Saturday, April 5, 2014

Butterscotch Bread Pudding

Butterscotch Bread Pudding - made March 29, 2014 from Kitch Me
I ran a 10K this morning. It was my first race in several years. I used to run a lot more races a few years ago but burned out after my third half marathon so while I kept up with the running (more or less), I stopped with the races. Until earlier this year when, thanks to the enabling efforts of a runner friend plus a temporary loss of sanity, I decided I would sign up for my fourth half marathon. It's on my bucket list to run a half in under 2 hours. The closest I've come to was 2:04 when I did the San Jose Rock n Roll Half Marathon. That was on a mostly flat course and was the first half I'd ever run. I ran two more after that but they were in San Francisco and if you've ever been to SF, you know for the small land mass where they've got to chart 13.1 miles throughout the city, hills are inevitable. The best time I've done on a half in San Francisco was 2:08 because of those damned hills.
So I knew I had to choose a course with flat terrain if I had any hope of a sub-2 half. Which is why I signed up for the Disneyland Half Marathon in August. But since I hadn't run a race in the last 2 years and Disney needs a qualifying time to determine which corral you're put in, I had to run a 10K before June. Hence my 10K this morning. Otherwise I'd be put in the very last corral with the walkers. Erk. No thanks. Race report potentially to follow in a future blog post (I haven't decided yet).
What does all this have to do with Butterscotch Bread Pudding? Um, nothing. The closest connection is probably carbo-loading --> bread --> bread pudding. Except I made this a week ago and didn't eat it for the 10K as fuel nor should I probably advocate it for training. In any case, the main reason I made this is because I had a lot of milk to use up and this called for 4 cups. Which actually turned out to be too much. I've made bread pudding before and this is a lot of liquid for the amount of bread in the recipe. I ended up using over a pound of challah and even then I still had a lot of liquid. Contrary to the directions, I let the bread soak for several hours before I baked it. I don't think I baked it long enough although it had puffed up and the top was getting dry. When I sliced into it after it had cooled, there was still some liquid on the bottom that hadn't baked in yet the top was dry. Not a good combo. The taste was good and the top half of the bread pudding the next day was better since it had softened. But the bottom half was wet. Not moist but wet. To modify this recipe, I would recommend using a pound of bread and only 3/4 of the liquid mixture. Let it soak for several hours or overnight before baking.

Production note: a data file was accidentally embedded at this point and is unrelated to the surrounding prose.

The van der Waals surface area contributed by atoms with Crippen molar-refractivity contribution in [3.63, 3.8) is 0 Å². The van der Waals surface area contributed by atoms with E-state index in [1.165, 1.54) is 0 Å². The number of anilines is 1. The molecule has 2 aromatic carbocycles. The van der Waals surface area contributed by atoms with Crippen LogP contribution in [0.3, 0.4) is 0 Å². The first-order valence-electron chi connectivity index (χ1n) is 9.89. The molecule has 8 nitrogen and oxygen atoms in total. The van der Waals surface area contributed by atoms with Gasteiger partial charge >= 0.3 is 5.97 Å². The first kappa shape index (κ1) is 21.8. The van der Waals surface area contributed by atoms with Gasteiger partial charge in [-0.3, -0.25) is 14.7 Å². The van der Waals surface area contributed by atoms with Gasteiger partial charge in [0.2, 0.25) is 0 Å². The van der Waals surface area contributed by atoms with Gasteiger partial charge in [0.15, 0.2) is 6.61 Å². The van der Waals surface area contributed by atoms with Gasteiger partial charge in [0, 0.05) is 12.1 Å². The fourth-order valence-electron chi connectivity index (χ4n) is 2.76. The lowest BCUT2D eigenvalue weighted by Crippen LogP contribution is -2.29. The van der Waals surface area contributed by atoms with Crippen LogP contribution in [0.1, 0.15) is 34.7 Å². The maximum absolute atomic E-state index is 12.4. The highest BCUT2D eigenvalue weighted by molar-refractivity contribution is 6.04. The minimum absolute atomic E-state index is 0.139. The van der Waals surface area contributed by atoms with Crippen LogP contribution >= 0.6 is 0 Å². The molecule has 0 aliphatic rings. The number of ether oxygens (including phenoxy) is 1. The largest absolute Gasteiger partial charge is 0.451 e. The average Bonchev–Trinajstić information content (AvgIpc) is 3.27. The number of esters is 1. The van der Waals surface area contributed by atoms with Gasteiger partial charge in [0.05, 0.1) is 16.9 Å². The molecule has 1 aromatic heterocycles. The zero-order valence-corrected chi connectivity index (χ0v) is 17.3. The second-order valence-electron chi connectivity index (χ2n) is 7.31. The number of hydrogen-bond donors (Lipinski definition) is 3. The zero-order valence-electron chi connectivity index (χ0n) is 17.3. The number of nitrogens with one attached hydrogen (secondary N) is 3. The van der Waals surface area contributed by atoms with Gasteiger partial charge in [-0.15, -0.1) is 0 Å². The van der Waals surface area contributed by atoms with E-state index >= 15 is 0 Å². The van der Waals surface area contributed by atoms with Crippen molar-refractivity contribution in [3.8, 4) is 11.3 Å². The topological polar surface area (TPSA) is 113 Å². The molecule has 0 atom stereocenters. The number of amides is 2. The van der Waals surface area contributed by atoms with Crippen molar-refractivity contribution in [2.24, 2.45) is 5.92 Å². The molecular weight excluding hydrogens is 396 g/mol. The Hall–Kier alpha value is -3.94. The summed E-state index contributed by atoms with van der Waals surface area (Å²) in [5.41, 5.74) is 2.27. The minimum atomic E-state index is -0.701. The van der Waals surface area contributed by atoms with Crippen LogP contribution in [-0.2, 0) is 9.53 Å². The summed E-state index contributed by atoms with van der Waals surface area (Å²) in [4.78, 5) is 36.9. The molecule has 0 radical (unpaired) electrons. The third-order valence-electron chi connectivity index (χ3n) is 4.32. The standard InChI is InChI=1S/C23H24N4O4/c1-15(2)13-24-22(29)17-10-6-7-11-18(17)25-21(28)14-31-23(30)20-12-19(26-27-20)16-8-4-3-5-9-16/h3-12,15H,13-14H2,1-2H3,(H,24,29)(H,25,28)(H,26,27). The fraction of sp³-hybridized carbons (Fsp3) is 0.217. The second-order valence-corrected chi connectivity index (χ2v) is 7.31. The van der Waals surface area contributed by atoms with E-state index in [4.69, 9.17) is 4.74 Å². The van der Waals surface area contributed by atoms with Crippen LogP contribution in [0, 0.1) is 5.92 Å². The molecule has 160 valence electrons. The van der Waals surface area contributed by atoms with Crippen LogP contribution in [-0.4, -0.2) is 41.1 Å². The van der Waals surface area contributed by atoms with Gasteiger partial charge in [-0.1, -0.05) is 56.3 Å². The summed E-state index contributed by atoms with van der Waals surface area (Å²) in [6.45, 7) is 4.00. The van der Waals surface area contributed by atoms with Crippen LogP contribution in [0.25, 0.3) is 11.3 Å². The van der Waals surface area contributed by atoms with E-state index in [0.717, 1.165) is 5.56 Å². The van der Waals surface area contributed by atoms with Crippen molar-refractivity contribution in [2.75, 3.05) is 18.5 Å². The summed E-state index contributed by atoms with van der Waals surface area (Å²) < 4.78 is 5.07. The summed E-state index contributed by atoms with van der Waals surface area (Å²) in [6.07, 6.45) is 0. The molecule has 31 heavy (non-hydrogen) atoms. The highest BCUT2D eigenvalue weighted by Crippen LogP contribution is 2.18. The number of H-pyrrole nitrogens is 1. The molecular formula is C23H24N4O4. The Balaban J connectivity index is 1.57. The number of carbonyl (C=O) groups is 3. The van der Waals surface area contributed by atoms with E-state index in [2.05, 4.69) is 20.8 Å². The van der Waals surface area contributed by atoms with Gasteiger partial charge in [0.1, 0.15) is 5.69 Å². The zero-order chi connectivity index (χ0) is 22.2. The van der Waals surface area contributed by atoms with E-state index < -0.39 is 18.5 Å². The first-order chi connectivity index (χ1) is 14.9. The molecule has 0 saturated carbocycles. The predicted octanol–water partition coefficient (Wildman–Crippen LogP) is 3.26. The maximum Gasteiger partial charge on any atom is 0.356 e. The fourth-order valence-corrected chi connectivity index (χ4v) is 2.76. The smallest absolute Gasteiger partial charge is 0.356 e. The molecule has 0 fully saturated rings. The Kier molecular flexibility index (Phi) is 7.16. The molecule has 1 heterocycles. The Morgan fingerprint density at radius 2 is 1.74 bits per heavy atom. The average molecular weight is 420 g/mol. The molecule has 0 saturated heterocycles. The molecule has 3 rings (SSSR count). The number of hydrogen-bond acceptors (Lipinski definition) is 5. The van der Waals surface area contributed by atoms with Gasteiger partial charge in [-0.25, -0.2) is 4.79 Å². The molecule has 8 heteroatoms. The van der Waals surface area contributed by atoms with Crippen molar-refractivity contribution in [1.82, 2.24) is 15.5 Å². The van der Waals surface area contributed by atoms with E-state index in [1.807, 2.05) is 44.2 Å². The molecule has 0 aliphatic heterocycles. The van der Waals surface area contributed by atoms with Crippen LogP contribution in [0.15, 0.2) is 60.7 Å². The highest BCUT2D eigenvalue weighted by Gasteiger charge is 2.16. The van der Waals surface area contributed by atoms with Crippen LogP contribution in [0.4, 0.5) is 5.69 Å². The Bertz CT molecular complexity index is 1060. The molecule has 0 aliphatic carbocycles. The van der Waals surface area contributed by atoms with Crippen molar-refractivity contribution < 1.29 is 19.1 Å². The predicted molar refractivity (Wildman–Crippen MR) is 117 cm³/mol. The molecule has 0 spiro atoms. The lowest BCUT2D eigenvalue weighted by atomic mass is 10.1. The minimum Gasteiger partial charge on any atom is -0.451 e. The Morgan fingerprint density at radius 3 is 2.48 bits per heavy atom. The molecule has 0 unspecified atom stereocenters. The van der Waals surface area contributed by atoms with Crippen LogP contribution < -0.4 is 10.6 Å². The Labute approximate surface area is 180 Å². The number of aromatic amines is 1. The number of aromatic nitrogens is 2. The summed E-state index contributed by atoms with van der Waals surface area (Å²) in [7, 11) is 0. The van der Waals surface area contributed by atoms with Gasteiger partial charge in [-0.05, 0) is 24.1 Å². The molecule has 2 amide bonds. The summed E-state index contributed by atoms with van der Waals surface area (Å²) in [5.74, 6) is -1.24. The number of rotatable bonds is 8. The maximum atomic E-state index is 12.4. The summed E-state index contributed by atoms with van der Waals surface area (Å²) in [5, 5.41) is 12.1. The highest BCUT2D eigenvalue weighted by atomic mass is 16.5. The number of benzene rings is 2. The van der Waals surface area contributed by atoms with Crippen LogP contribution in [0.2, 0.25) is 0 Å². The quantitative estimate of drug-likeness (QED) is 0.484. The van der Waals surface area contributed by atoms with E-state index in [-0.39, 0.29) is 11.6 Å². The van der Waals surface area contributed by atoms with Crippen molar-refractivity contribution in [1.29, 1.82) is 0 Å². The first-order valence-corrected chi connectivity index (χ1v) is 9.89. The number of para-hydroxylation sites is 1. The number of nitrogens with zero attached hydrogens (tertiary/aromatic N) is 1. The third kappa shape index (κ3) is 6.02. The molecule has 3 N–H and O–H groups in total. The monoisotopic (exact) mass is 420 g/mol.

10 3/4-oz day-old loaf bread, torn into small pieces (I used over a pound of challah)
4 cups milk
2 cups brown sugar
1/2 cup butter, melted
3 eggs, beaten
2 teaspoons vanilla extract
1 cup butterscotch chips
  1. Preheat oven to 350 degrees F. Butter a 9 x 13-inch baking pan.
  2. In a large bowl, combine bread, milk, brown sugar, butter, eggs, vanilla and butterscotch chips; mixture should be the consistency of oatmeal. Pour into prepared pan. (I let it soak in the mixture for over 4 hours.)
  3. Bake in preheated oven for 1 hour, until nearly set. Serve warm or cold.

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